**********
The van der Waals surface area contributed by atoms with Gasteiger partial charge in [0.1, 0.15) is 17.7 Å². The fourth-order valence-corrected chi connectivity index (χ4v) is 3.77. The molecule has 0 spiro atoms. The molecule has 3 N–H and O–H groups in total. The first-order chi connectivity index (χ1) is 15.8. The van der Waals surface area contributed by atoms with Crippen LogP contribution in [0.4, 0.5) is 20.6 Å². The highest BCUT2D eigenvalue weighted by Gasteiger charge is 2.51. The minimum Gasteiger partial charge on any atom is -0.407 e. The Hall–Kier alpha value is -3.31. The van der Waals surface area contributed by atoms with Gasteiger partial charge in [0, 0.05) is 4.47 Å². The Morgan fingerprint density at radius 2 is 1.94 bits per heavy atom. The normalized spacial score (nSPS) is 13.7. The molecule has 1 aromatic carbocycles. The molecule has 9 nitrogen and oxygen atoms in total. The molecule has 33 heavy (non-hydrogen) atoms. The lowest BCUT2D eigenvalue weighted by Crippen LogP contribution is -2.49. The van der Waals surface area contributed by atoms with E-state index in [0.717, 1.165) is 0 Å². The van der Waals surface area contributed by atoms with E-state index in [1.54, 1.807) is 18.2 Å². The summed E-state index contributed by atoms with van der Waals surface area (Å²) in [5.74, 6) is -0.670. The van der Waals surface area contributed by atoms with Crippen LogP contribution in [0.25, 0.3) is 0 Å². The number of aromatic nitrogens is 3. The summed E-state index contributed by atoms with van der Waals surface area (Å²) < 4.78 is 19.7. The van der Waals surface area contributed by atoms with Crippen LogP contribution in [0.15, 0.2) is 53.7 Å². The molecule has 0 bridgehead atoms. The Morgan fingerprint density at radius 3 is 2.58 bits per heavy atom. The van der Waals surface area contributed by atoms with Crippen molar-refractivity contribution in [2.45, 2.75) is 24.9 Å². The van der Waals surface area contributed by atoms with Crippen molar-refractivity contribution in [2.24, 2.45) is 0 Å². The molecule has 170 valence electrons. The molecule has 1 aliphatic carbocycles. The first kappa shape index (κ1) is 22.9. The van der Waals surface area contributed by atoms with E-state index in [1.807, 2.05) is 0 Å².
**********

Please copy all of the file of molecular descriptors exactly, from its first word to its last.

The van der Waals surface area contributed by atoms with Gasteiger partial charge in [0.1, 0.15) is 17.7 Å². The fourth-order valence-corrected chi connectivity index (χ4v) is 3.77. The molecule has 0 spiro atoms. The molecule has 3 N–H and O–H groups in total. The first-order chi connectivity index (χ1) is 15.8. The van der Waals surface area contributed by atoms with Crippen LogP contribution in [0.4, 0.5) is 20.6 Å². The highest BCUT2D eigenvalue weighted by Gasteiger charge is 2.51. The minimum Gasteiger partial charge on any atom is -0.407 e. The Hall–Kier alpha value is -3.31. The van der Waals surface area contributed by atoms with Gasteiger partial charge in [0, 0.05) is 4.47 Å². The Morgan fingerprint density at radius 2 is 1.94 bits per heavy atom. The normalized spacial score (nSPS) is 13.7. The molecule has 1 aromatic carbocycles. The molecule has 9 nitrogen and oxygen atoms in total. The molecule has 33 heavy (non-hydrogen) atoms. The lowest BCUT2D eigenvalue weighted by Crippen LogP contribution is -2.49. The van der Waals surface area contributed by atoms with E-state index in [0.717, 1.165) is 0 Å². The van der Waals surface area contributed by atoms with E-state index in [1.54, 1.807) is 18.2 Å². The summed E-state index contributed by atoms with van der Waals surface area (Å²) in [5.74, 6) is -0.670. The van der Waals surface area contributed by atoms with Crippen LogP contribution in [0.25, 0.3) is 0 Å². The number of aromatic nitrogens is 3. The summed E-state index contributed by atoms with van der Waals surface area (Å²) < 4.78 is 19.7. The van der Waals surface area contributed by atoms with Crippen LogP contribution in [0.15, 0.2) is 53.7 Å². The molecule has 0 bridgehead atoms. The Morgan fingerprint density at radius 3 is 2.58 bits per heavy atom. The van der Waals surface area contributed by atoms with Crippen molar-refractivity contribution in [2.45, 2.75) is 24.9 Å². The van der Waals surface area contributed by atoms with Crippen molar-refractivity contribution in [2.24, 2.45) is 0 Å². The molecule has 170 valence electrons. The molecule has 1 aliphatic carbocycles. The first kappa shape index (κ1) is 22.9. The van der Waals surface area contributed by atoms with E-state index in [1.807, 2.05) is 0 Å².